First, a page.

Learning Cultural Acceptance

Amy - Saginaw, Texas
Entered on May 5, 2008
Age Group: 18 - 30
  • Podcasts

    Sign up for our free, weekly podcast of featured essays. You can download recent episodes individually, or subscribe to automatically receive each podcast. Learn more.

  • FAQ

    Frequently asked questions about the This I Believe project, educational opportunities and more...

  • Top Essays USB Drive

    This USB drive contains 100 of the top This I Believe audio broadcasts of the last ten years, plus some favorites from Edward R. Murrow's radio series of the 1950s. It's perfect for personal or classroom use! Click here to learn more.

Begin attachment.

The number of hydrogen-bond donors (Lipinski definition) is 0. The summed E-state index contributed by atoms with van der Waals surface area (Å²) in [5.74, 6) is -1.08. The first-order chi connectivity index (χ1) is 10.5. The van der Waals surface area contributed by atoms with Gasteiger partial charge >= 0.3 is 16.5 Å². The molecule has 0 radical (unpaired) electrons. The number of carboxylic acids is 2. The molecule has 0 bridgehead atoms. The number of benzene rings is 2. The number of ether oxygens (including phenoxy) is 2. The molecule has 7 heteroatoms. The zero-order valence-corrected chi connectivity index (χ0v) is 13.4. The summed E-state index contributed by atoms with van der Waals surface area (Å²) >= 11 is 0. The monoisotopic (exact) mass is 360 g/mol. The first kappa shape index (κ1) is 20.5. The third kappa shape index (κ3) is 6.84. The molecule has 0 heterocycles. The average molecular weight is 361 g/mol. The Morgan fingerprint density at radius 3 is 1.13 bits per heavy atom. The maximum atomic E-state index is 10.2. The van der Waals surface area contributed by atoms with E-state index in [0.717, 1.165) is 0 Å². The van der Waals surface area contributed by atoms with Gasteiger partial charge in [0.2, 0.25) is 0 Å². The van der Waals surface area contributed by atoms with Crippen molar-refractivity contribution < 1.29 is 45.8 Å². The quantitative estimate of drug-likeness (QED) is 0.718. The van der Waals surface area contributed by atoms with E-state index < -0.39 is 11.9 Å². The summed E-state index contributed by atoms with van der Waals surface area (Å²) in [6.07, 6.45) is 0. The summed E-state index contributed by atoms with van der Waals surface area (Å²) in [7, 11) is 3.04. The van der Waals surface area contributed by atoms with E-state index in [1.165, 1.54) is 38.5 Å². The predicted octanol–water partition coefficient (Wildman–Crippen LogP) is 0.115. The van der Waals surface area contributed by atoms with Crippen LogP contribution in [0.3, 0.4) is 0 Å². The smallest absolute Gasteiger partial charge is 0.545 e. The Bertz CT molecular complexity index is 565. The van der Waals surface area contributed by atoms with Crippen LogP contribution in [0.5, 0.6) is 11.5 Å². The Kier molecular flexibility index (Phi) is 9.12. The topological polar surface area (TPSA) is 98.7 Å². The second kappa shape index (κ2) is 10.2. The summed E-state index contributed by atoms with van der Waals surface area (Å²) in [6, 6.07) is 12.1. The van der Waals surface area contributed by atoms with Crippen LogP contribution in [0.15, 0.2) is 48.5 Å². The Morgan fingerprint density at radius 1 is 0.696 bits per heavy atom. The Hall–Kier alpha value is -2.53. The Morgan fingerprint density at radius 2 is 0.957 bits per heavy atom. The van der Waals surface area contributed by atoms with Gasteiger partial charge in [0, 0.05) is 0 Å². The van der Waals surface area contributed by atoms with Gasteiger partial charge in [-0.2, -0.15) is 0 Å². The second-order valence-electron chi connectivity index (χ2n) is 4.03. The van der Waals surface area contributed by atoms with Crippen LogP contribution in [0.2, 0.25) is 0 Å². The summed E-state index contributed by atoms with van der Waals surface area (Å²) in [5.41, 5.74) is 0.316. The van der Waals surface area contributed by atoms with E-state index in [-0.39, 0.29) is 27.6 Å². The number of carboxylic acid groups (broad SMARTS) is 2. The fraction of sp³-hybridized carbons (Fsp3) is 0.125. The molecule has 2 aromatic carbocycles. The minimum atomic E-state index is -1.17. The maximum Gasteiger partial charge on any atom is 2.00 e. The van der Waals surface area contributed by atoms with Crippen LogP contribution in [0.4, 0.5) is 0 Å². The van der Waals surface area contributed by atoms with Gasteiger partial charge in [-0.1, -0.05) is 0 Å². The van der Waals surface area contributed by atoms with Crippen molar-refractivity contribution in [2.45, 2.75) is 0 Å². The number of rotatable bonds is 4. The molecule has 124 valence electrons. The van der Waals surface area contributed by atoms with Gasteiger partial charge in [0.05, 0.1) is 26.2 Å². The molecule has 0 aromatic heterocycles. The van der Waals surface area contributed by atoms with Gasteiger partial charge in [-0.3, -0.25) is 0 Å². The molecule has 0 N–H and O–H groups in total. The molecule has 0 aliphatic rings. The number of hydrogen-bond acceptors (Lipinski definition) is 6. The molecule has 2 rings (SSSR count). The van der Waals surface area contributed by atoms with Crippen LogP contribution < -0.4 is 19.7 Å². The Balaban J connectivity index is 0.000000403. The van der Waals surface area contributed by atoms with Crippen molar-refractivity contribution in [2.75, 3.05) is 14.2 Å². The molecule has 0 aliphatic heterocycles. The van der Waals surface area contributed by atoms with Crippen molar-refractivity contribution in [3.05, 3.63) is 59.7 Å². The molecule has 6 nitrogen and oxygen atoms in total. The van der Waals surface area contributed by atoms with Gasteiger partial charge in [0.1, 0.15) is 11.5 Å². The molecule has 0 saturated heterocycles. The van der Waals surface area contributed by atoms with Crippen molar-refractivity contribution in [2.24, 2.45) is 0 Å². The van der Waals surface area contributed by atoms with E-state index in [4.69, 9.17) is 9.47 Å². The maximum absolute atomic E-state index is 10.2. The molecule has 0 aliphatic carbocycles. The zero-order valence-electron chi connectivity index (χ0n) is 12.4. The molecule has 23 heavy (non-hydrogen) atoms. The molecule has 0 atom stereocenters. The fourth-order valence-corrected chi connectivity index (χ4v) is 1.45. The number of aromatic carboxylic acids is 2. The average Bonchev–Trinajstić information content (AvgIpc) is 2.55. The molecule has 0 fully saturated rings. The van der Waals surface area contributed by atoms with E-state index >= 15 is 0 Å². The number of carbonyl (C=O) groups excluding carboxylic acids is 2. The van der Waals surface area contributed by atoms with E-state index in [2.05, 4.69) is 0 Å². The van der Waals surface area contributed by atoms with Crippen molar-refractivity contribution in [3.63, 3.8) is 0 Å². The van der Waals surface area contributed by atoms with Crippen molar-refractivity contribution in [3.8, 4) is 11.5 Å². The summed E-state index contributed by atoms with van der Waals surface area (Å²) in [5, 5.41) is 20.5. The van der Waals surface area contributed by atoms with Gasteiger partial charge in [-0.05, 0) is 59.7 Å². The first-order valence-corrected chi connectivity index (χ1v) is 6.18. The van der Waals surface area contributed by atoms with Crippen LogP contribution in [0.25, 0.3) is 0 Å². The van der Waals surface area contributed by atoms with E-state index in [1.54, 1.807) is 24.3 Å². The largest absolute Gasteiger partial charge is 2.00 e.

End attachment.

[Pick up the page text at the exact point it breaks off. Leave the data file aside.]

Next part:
I believe that learning about others fosters learning about ourselves. While taking a social work class at Texas Christian University on diversity, I was able to learn about different cultures and, in exchange, learned more about myself. In class we participated in several different activities including presentations, class discussions and small group discussions which were all designed to make us more culturally competent social workers. I was able to recognize what beliefs I hold strong to and others that I began to view differently. The conversations that we had in class about religion and culture helped me to become both a more self aware and a more culturally appreciative. I believe that this is extremely important in the United States today. Our country consists of people of all ethnicities and religions. We as citizens, and especially as people in the helping profession, owe each other the respect to appreciate our differences. This class displayed this capability in all of us when we were asked to tell about our religions and then discuss them in small groups. This experience was remarkable for most of us because religion is one of the topics that are typically on the “do not discuss list” because it often causes anger and uncomfortable feelings. However, this did not happen we all spoke and listened with genuine appreciation because we respect each other as individuals. If our class, which had students of many different ages, religions, and backgrounds, can participate in an open and respectful conversation about a “hot topic,” then this capability must be in other people as well. I think that everyone should have and seek opportunities to have conversations with people who are different form them. This way they, too, can learn and appreciate other cultures and beliefs as well as grow in their own.